The video for the Scorpions' song "Still Loving You" was filmed there, and in 1985 Mötley Crüe filmed the video for the song "Home Sweet Home" there as well.

Reunion was also a venue that was frequently used by World Class Championship Wrestling in the 1980s, in which the organization held many, if not all of its bi-monthly Star Wars events.

Home teams[edit]

The arena was the home of the Dallas Mavericks from 1980 to 2001 and the Dallas Stars from 1993 to 2001. Both teams moved to the new American Airlines Center in 2001. The Dallas Desperados Arena Football team used the arena for its 2003 season but ultimately returned to American Airlines Center.

The arena's last remaining full-time sports tenant was the MISL Dallas Sidekicks, but the club was inactive after the fall of 2004.

Closure and demolition[edit]

Reunion Arena, October 2009

After a unanimous vote by the Dallas City Council, Reunion Arena officially closed on June 30, 2008. In August 2008, the council said it would implode the arena if it could find an entity willing to foot the bill. The council hoped for the implosion to be part of a movie scene with the film company picking up the tab for the implosion. When no filmmaker seemed interested, the city decided to demolish it using other methods, a process which took several months.[9]

Demolition was officially completed on November 17, 2009 and the site was completely cleared by the end of the year. Post-demolition, the site has seen little use. In 2011, Prince was to perform as part of Super Bowl XLV-related festivities, but the show was canceled due to inclement weather. And in September 2012, Cirque du Soleil's Koozå took place here. As of October 2013, the adjacent parking garage remained standing and there were no plans for construction on the site.

Former Reunion Arena site today[edit]

The Reunion Arena site today is now known as Reunion Park with events throughout the year.

Notable events[edit]

In other media[edit]

In the Walker, Texas Ranger episode "In God's Hands", Texas Rangers Cordell Walker (Chuck Norris), and James "Jimmy" Trivette (Clarence Gilyard), are attending a Stars game at the Reunion Arena when they decide to abandon the game; only to walk out of the arena and witness a robbery of an armored truck.

See also[edit]


  1. ^ "Dallas Would Welcome NBA Franchise". Odessa American. February 21, 1978. p. 14. Retrieved May 7, 2014.
  2. ^ Federal Reserve Bank of Minneapolis Community Development Project. "Consumer Price Index (estimate) 1800–". Federal Reserve Bank of Minneapolis. Retrieved January 2, 2018.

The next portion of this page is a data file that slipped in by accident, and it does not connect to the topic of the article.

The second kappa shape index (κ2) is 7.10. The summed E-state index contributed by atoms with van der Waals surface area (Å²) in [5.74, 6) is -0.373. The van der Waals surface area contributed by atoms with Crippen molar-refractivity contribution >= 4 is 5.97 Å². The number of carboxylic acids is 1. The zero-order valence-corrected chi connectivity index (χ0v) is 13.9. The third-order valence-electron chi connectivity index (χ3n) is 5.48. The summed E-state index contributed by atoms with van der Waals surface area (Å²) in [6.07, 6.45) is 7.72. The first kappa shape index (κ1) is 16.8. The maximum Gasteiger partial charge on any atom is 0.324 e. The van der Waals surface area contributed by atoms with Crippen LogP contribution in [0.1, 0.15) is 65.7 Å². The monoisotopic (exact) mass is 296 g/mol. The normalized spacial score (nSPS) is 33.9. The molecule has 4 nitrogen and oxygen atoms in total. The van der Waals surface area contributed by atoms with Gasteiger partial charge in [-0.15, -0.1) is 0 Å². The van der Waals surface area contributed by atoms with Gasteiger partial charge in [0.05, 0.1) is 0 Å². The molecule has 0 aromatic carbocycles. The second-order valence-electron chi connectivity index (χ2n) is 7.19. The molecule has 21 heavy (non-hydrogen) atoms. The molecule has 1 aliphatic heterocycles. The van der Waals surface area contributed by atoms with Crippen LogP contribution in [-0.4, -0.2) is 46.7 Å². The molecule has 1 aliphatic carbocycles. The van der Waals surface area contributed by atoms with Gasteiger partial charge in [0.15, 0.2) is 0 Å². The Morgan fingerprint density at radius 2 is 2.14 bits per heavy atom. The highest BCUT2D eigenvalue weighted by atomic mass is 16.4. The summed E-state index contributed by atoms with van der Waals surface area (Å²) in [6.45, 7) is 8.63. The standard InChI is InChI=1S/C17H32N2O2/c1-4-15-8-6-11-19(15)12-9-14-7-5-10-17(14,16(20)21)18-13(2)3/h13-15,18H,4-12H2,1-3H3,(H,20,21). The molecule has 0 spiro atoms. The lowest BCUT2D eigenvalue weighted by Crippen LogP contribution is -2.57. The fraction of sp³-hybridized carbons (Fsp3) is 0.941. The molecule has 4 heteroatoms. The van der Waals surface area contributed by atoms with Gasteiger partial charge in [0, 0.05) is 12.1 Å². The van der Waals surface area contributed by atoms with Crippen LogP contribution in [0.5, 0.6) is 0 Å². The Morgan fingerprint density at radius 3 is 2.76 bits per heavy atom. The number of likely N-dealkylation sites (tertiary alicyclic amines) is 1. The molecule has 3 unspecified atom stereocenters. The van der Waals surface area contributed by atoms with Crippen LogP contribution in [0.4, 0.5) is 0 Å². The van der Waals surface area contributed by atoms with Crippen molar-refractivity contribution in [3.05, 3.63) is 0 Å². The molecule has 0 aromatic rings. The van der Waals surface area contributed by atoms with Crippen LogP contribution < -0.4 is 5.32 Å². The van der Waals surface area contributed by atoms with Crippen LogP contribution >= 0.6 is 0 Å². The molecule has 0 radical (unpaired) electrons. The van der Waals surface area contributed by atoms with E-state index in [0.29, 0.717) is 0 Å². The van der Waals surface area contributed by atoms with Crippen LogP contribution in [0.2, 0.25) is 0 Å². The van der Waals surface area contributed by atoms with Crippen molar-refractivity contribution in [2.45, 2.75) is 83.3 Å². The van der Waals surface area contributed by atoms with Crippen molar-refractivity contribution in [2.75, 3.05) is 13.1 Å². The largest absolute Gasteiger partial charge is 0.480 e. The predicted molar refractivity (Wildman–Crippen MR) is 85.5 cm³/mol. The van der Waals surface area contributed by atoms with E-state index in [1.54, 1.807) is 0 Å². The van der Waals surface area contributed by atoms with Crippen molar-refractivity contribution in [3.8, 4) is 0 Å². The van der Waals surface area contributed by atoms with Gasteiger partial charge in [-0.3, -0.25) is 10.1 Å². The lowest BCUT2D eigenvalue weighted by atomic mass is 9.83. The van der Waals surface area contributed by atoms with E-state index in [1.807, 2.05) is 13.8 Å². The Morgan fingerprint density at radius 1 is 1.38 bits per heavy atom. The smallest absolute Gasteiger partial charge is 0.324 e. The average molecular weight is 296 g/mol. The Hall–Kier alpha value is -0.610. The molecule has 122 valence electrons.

3. ^ "Arena Is at Foot of Reunion Tower in Dallas' New Convention Complex". Engineering News-Record. 203 (1–13): 24. |access-date= requires |url= (help)
  4. ^ "April Up Front". D Magazine. April 1, 1979. Retrieved October 1, 2011.
  5. ^ "Reunion Arena". City of Dallas. 2006. Archived from the original on January 5, 2014. Retrieved May 7, 2014.
  6. ^ Dallas City Council approved an extension by 84 days, to make the total number of days for demolition to 300. August 12, 2009 Council Minutes.
  7. ^ "Reunion Arena Comes Crashing Down". WFAA. Dallas. November 17, 2009. Retrieved November 26, 2012.[permanent dead link]
  8. ^ "Reunion Arena". Retrieved November 1, 2012.
  9. ^ Levinthal, Dave (August 19, 2008). "Hey filmmakers! Dallas Wants You to Blow Up Reunion Arena and Texas Stadium Both". The Dallas Morning News. Retrieved May 7, 2014.
  10. ^ 1980 The Game North American Tour Ultimate Queen. Retrieved September 1, 2011
  11. ^ "Linda Ronstadt's promo ad for live Dallas radio concert broadcast". Retrieved November 4, 2007.

External links[edit]

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Home of the
Dallas Mavericks

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American Airlines Center
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Met Center
Home of the
Dallas Stars

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American Airlines Center
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American Airlines Center
Home of the
Dallas Desperados

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American Airlines Center
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Rupp Arena
NCAA Men's Division I
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Louisiana Superdome
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Hoosier Dome
Host of the